Nitrogen fertilizer requirement showed an obvious spatial distribution between regions, and middle and single-season rice had higher N fertilizer requirement than early and late rice (Fig. 6a). Of the study areas, the sites of 20.9% had N fertilizer requirements higher than 160 kg N ha−1, mainly distributed in the NE, north MLYR and NW regions; the high N (>180 kg N ha−1) was needed for achieving high yield in some regions because of high attainable yield and N yield response (Figs 2a and 3a). Fertilizer N requirements of 140–160 kg ha−1 accounted for 66.4% of the study area, mainly located in the MLYR and SW, and north NE. In some early-late rice planting regions, a low N rate (130–140 kg ha−1 or less) in each season could meet the crop requirement, for example south MLYR and middle SC, which accounted for 12.8% of the study area.
There was strong spatial variability in P fertilizer requirement among regions, with a CV of 25.1% (Fig. 6b), and the CVs of P fertilizer requirement were 27.6%, 22.4%, 25.1%, and 23.2% for early, middle, late, and single-season rice, respectively. Most of the study areas (85.5%) were within the range of 50–70 kg P2O5 ha−1, mainly in the MLYR, SC, north SW, and north NE regions. In some middle and single-season rice planting regions, such as southeast SW, central NE, and north MLYR, 70 kg P2O5 ha−1 or more was needed to meet the crop requirement, which accounted for 6.7% of sites in the study area. For the remaining 7.8% of the study area, 50 kg P2O5 ha−1 was enough; these sites were mainly distributed in the early-late rice planting regions, such as south MLYR and south SC regions.
There was large variation in K fertilizer requirement among regions, with a CV of 38.8% (Fig. 6c). The CVs of K fertilizer requirement were 35.4%, 31.4%, 32.9%, and 20.2% for early, middle, late, and single-season rice, respectively. The K fertilizer requirements in middle and single-season rice were higher than for early and late rice, especially in NE and NW regions, with 12.5% of sites in the study area requiring >80 kg K2O ha−1. The average K fertilizer requirements needed to maintain the soil K balance in single-season rice planting regions were 99 kg K2O ha−1. In the SW region, the K fertilizer requirement was mainly within the range of 65–80 kg K2O ha−1, except in the north SW. In 73% of sites in the study area, the K fertilizer application rates were <65 kg K2O ha−1; these sites were mainly in the MLYR and SC, and north SW regions.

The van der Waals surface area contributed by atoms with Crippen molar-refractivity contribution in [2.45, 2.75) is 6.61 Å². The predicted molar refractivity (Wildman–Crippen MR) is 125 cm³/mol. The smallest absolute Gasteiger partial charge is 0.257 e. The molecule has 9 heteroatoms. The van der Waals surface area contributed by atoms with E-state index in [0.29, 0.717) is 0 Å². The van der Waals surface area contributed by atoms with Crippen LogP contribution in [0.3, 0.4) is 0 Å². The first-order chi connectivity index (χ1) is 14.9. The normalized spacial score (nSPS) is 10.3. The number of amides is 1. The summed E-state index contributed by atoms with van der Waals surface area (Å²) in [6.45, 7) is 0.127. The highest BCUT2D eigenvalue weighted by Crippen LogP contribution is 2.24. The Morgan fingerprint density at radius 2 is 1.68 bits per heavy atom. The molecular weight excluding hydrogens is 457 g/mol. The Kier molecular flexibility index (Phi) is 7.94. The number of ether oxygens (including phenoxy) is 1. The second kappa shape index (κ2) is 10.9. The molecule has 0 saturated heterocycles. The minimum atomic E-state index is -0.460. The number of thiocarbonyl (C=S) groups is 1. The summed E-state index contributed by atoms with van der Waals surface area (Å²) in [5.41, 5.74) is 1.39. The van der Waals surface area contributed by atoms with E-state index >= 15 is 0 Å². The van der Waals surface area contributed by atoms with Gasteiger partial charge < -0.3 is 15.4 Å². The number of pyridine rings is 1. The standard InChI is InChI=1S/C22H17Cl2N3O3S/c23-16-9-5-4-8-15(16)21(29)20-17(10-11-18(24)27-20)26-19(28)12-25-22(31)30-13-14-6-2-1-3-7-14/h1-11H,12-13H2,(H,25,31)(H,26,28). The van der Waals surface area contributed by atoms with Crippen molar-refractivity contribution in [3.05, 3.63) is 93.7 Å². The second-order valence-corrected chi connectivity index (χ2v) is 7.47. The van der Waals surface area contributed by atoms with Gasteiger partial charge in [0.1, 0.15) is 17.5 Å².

The rice yield has greatly increased worldwide in the past decades because of a series of agricultural practices, such as improved varieties, soil fertility management, and water, weed, pest and disease management4,6. The worldwide rice production could still be increased by 47% if 100% of attainable yield could be achieved24. China accounts for more than one fifth of world rice production mainly because of improved productivity per hectare; the unit yield increased by 1 t ha−1 in the past two decades1. However, the decreasing rate of rice yield increase is largely interpreted as a decreasing relative contribution of fertilizer25, and concerns have been raised about the synergetic development of sustainable rice production and environmental pollution3,26. There was large spatial variability in attainable yield due to differences in rice varieties, plant type of season and soil fertility among regions, and multiple-year/site experiments were collected to attain reasonable target yield when estimating nutrient requirements. In the current study, the CV of attainable yield was 18.3%, and the average middle and single-season rice yields were higher than those of early and late rice (Fig. 2), the one of reasons is because longer growth duration (20–30 more days) and larger day/night temperature differences contributing to higher dry matter accumulation in middle and single-season rice than in early and late rice.